# [seqfan] Re: Polycubes and canonical order of k-tuples of nonnegative integers

Pontus von Brömssen pontus.von.bromssen at gmail.com
Sun Aug 20 13:21:12 CEST 2023

```That's great, John! If there's a choice already in use I'll definitely use
that. On top of that, it's the same ordering as OEIS recommends (A144625).
(Like I wrote, the choice between lex/colex doesn't matter for the binary
code, but I'll choose the nonreversed version.)

One more question: I also plan to submit a similar sequence for polyominoes
with no restriction on the dimension (those counted by A005519). To define
a code similar to the binary code under discussion here, we need an
ordering of sequences of nonnegative integers with a finite number of
nonzero terms. There's an obvious choice for that, namely to interpret the
sequences as prime exponents, mapping (x_1, x_2, ...) to the product of
prime(i)^x_i for i >= 1. Then we get a binary code for polyominoes in any
dimension by choosing the orientation that minimizes the sum of the powers
of 2 with exponents corresponding to the labels of the cells of the
polyomino. What would be a good name for this code? Prime binary code?
Binary prime code? Binary prime exponent code? Any better suggestions?

Thanks also to Marc LeBrun for good advice and kind words.

All the best,

Pontus

On Sun, Aug 20, 2023 at 9:47 AM John Mason <masonmilan33 at gmail.com> wrote:

> Sorry, I see what you mean now.
> I hope you choose the graded colex (87) version, as that's what I've been
> using.
> John
>
> On Sun, Aug 20, 2023 at 3:33 AM Pontus von Brömssen <
> pontus.von.bromssen at gmail.com> wrote:
>
> > No, it's not independent of the ordering of the triples, basically
> because
> does
> > not correspond to any rotation/reflection.
> >
> > For the 3-dimensional V-pentomino I mentioned, the orientation that gives
> > the minimum binary code in graded colex order is (the cells it occupies
> are
> > marked with "X"):
> >   0. 000 X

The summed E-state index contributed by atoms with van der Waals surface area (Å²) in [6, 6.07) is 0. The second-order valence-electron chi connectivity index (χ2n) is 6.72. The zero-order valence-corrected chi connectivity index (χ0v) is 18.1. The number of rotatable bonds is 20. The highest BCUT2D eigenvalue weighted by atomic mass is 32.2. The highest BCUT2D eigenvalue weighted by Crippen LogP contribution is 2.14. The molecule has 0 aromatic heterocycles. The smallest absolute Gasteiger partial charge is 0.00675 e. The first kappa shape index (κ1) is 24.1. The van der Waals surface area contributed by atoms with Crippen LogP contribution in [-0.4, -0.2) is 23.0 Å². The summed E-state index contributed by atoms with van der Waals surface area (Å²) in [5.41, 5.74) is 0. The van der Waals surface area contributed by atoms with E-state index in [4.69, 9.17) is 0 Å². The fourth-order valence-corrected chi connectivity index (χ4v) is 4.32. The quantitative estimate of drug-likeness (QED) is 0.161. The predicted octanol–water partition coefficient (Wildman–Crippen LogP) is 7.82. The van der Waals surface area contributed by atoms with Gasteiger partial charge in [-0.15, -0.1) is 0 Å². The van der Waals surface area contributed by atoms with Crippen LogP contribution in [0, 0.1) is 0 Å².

> >   1. 100 X
> >   2. 010 X
> >   3. 001
> >   4. 200 X
> >   5. 110
> >   6. 020 X
> >   7. 101
> >   8. 011
> >   9. 002
> > This means that the binary code is 2^0+2^1+2^2+2^4+2^6 = 87 in this case.
> > In graded reverse lex order, it turns out that the minimum is given by
> the
> > same orientation (I'm sure there exist other examples where this is not
> the
> > case), but the numbers of the triples are not the same:
> >   0. 000 X
> >   1. 100 X
> >   2. 010 X
> >   3. 001
> >   4. 200 X
> >   5. 110
> >   6. 101
> >   7. 020 X
> >   8. 011
> >   9. 002
> > So the binary code is 2^0+2^1+2^2+2^4+2^7 = 151 in this case.
> >
> > Cheers,
> >
> > Pontus
> >
> > On Sat, Aug 19, 2023 at 7:25 PM John Mason <masonmilan33 at gmail.com>
> wrote:
> >
> > > Hi
> > > I am not sure I understand the problem.
> > > In the case of polyominoes, taking for example the asymmetric L-shaped
> > > tetromino, you can place it on the plane, pushed against the axes, in 8
> > > different ways.
> > > So you generate the 8 different representations of the tetromino and
> > choose
> > > the lowest one.
> > > You can apply the same process to generating representations of
> > polycubes,
> > > though the number of different representations will be up to 48,
> > according
> > > to symmetry.
> > > So the mechanism is independent of how you order the triples.
> > > john
> > >
> > > On Sat, Aug 19, 2023 at 5:17 PM Pontus von Brömssen <
> > > pontus.von.bromssen at gmail.com> wrote:
> > >
> > > > Hello,
> > > >
> > > > I just wanted to double check that the OEIS canonical way to order
> > > k-tuples
> > > > of nonnegative integers is first by sum, then colexicographically, as
> > > > stated in A144625 (for triples). The canonical way to order integer
> > > > partitions (A080577) and compositions (A066099) seem to be by sum,
> then
> > > > reverse lexicographic, so it seemed a little inconsistent to me.
> > > >
> > > > The reason I ask is that I'm preparing a 3-dimensional analog of
> > > A246521: a
> > > > list of the binary codes of polycubes. The code depends on an
> ordering
> > of
> > > > the triples of nonnegative integers. As long as we restrict the
> > ordering
> > > > options to graded (i.e., first by sum) normal/reversed lex/colex, the
> > > > lex/colex choice doesn't matter because it just corresponds to a
> > > reordering
> > > > of the axes. In 2 dimensions, the normal/reversed option doesn't
> matter
> > > > either (because reverse colex = lex), but in higher dimensions it
> does.
> > > For
> > > > example the binary code of the 3-dimensional V-pentomino is 87 in
> > normal
> > > > (lex or colex) order, but 151 in reverse order.
> > > >
> > > > Of course, I could submit both normal and reversed versions, but it
> > would
> > > > still be nice to have one of them "canonical". It could be used to
> list
> > > > properties of the polycubes, like A335573 does for 2-dimensional
> > > > polyominoes.
> > > >
> > > > Best regards,
> > > >
> > > > Pontus von Brömssen
> > > >
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```